Elizabeth Warren Won't Back Rand Paul's Audit the Fed Bill

Populist hero?


Elizabeth Warren
Bill Maher

Sen. Elizabeth Warren—that beloved populist and bank-busting champion of the little guy—has long vowed to bring accountability to the government, stop reckless corporate malfeasance, and rescue the economy from the hands of our shadowy overlords.

She does not support Sen. Rand Paul's "Audit the Fed" bill, however.

The Wall Street Journal reports:

Sen. Elizabeth Warren (D., Mass.), a member of the Banking Committee and an outspoken critic of the Fed's oversight of big banks, said she does not support Mr. Paul's proposed legislation, which she said could have "dangerous" implications for monetary policy.

"I strongly support and continue to press for greater congressional oversight of the Fed's regulatory and supervisory responsibilities, and I believe the Fed's balance sheet should be regularly audited – which the law already requires," Ms. Warren said in an emailed statement. "But I oppose the current version of this bill because it promotes congressional meddling in the Fed's monetary policy decisions, which risks politicizing those decisions and may have dangerous implications for financial stability and the health of the global economy."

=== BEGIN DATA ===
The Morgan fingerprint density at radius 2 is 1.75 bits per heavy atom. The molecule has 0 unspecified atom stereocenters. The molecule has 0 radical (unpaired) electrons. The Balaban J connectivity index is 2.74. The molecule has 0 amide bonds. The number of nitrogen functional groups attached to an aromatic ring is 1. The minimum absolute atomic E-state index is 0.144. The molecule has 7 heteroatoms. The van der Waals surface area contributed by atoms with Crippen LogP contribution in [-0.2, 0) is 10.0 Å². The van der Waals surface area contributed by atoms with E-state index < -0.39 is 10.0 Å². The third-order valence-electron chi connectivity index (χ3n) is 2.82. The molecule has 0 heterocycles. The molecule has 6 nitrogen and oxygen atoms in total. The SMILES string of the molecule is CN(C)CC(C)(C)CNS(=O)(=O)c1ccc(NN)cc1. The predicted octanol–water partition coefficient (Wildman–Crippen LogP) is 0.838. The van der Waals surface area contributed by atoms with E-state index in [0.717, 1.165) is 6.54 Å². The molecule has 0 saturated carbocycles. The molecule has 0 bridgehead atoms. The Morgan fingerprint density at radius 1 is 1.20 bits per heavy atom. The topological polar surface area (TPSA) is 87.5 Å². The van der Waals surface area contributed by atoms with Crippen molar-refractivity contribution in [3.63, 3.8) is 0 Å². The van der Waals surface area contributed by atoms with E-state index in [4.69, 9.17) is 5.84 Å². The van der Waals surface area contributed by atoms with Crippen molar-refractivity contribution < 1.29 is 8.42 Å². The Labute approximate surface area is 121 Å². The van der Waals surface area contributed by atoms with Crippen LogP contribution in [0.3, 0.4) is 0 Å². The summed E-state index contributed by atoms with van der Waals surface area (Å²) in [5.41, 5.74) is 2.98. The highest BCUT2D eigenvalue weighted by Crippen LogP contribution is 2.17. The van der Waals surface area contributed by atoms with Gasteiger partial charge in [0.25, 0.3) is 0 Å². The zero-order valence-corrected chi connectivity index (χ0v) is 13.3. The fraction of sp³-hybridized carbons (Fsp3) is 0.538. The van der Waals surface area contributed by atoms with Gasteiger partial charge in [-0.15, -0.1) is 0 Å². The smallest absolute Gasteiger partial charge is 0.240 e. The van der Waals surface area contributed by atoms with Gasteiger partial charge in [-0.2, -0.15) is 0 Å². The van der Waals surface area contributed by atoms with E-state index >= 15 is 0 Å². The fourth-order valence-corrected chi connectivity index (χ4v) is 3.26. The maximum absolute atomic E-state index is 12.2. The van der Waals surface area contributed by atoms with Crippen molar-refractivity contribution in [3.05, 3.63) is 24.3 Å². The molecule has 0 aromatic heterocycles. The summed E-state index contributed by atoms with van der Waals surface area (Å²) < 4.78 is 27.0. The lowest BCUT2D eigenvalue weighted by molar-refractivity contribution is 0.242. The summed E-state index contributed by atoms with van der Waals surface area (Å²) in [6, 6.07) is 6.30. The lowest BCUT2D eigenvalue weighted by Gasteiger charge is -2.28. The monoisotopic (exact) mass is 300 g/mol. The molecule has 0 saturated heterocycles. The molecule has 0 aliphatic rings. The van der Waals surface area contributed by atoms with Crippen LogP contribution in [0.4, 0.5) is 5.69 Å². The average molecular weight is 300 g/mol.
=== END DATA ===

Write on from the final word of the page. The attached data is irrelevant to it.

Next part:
Mr. Paul, a Republican from Kentucky, introduced the so-called "Audit the Fed" bill last month with 30 co-sponsors, of which only one was a Democrat – Sen. Mazie Hirono of Hawaii.

This news will not surprise anyone who has paid attention to the discrepancies between Warren's deceptively populist rhetoric and her partisan actions. She talks a good game bringing a modicum of fair play to the mega corporations and their allies in Washington, but when push comes to shove, she reliably supports their cronyist practices. She supports the Export-Import Bank, for example.

So the next time anyone talks about Warren in the context of a populist hero, remind them that the senator from Massachusetts believes the activities of the most powerful money-related institution in the country should be hidden from public scrutiny.